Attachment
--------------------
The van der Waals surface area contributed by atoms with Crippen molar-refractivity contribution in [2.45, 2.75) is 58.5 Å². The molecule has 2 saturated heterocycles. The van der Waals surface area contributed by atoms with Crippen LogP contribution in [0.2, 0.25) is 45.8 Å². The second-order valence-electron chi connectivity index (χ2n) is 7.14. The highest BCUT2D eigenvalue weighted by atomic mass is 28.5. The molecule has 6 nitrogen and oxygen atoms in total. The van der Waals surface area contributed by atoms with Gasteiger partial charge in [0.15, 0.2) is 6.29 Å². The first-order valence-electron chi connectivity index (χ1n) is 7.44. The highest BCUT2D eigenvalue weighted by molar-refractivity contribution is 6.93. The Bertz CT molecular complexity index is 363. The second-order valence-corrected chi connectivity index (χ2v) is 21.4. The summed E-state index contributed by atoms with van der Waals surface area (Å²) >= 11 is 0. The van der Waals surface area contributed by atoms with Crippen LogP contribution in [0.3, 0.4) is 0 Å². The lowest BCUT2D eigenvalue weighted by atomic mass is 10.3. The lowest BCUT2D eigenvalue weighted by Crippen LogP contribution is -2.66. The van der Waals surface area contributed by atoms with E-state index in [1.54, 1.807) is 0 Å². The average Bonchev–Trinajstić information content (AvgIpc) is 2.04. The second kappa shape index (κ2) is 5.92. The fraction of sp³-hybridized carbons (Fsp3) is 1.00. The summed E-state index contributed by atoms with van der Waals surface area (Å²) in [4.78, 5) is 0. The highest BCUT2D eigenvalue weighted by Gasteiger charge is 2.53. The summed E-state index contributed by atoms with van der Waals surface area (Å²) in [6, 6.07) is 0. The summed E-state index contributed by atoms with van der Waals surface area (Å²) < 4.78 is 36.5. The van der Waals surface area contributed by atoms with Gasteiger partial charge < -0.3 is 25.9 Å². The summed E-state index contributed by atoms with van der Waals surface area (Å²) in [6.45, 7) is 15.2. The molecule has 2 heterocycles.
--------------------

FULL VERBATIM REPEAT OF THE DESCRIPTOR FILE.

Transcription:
The van der Waals surface area contributed by atoms with Crippen molar-refractivity contribution in [2.45, 2.75) is 58.5 Å². The molecule has 2 saturated heterocycles. The van der Waals surface area contributed by atoms with Crippen LogP contribution in [0.2, 0.25) is 45.8 Å². The second-order valence-electron chi connectivity index (χ2n) is 7.14. The highest BCUT2D eigenvalue weighted by atomic mass is 28.5. The molecule has 6 nitrogen and oxygen atoms in total. The van der Waals surface area contributed by atoms with Gasteiger partial charge in [0.15, 0.2) is 6.29 Å². The first-order valence-electron chi connectivity index (χ1n) is 7.44. The highest BCUT2D eigenvalue weighted by molar-refractivity contribution is 6.93. The Bertz CT molecular complexity index is 363. The second-order valence-corrected chi connectivity index (χ2v) is 21.4. The summed E-state index contributed by atoms with van der Waals surface area (Å²) >= 11 is 0. The van der Waals surface area contributed by atoms with Crippen LogP contribution in [0.3, 0.4) is 0 Å². The lowest BCUT2D eigenvalue weighted by atomic mass is 10.3. The lowest BCUT2D eigenvalue weighted by Crippen LogP contribution is -2.66. The van der Waals surface area contributed by atoms with E-state index in [1.54, 1.807) is 0 Å². The average Bonchev–Trinajstić information content (AvgIpc) is 2.04. The second kappa shape index (κ2) is 5.92. The fraction of sp³-hybridized carbons (Fsp3) is 1.00. The summed E-state index contributed by atoms with van der Waals surface area (Å²) in [4.78, 5) is 0. The highest BCUT2D eigenvalue weighted by Gasteiger charge is 2.53. The summed E-state index contributed by atoms with van der Waals surface area (Å²) in [6, 6.07) is 0. The summed E-state index contributed by atoms with van der Waals surface area (Å²) < 4.78 is 36.5. The van der Waals surface area contributed by atoms with Gasteiger partial charge < -0.3 is 25.9 Å². The summed E-state index contributed by atoms with van der Waals surface area (Å²) in [6.45, 7) is 15.2. The molecule has 2 heterocycles.